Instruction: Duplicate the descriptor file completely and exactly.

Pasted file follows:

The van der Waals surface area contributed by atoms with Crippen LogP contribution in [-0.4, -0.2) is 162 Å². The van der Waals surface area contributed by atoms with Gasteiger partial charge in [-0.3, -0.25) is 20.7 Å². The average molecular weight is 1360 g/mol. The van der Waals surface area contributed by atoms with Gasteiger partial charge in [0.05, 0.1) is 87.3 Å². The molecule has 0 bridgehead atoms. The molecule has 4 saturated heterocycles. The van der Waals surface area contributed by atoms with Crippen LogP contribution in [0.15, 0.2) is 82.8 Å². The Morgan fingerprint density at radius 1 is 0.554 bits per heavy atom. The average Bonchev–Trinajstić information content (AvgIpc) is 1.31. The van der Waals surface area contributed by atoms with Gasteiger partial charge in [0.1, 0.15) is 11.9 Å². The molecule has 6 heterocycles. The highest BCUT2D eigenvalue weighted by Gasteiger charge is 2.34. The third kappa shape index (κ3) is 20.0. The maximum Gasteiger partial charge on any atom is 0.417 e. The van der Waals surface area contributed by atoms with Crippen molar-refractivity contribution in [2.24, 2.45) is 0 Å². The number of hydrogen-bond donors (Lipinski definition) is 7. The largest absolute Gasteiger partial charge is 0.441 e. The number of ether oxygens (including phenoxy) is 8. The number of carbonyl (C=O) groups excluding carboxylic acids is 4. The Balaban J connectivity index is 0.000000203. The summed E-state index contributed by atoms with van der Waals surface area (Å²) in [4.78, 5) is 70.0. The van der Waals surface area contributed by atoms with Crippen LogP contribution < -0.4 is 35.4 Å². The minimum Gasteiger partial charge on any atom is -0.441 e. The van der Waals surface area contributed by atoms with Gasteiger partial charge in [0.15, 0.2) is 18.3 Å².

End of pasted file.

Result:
The van der Waals surface area contributed by atoms with Crippen LogP contribution in [-0.4, -0.2) is 162 Å². The van der Waals surface area contributed by atoms with Gasteiger partial charge in [-0.3, -0.25) is 20.7 Å². The average molecular weight is 1360 g/mol. The van der Waals surface area contributed by atoms with Gasteiger partial charge in [0.05, 0.1) is 87.3 Å². The molecule has 0 bridgehead atoms. The molecule has 4 saturated heterocycles. The van der Waals surface area contributed by atoms with Crippen LogP contribution in [0.15, 0.2) is 82.8 Å². The Morgan fingerprint density at radius 1 is 0.554 bits per heavy atom. The average Bonchev–Trinajstić information content (AvgIpc) is 1.31. The van der Waals surface area contributed by atoms with Gasteiger partial charge in [0.1, 0.15) is 11.9 Å². The molecule has 6 heterocycles. The highest BCUT2D eigenvalue weighted by Gasteiger charge is 2.34. The third kappa shape index (κ3) is 20.0. The maximum Gasteiger partial charge on any atom is 0.417 e. The van der Waals surface area contributed by atoms with Crippen molar-refractivity contribution in [2.24, 2.45) is 0 Å². The number of hydrogen-bond donors (Lipinski definition) is 7. The largest absolute Gasteiger partial charge is 0.441 e. The number of ether oxygens (including phenoxy) is 8. The number of carbonyl (C=O) groups excluding carboxylic acids is 4. The Balaban J connectivity index is 0.000000203. The summed E-state index contributed by atoms with van der Waals surface area (Å²) in [4.78, 5) is 70.0. The van der Waals surface area contributed by atoms with Crippen LogP contribution < -0.4 is 35.4 Å². The minimum Gasteiger partial charge on any atom is -0.441 e. The van der Waals surface area contributed by atoms with Gasteiger partial charge in [0.15, 0.2) is 18.3 Å².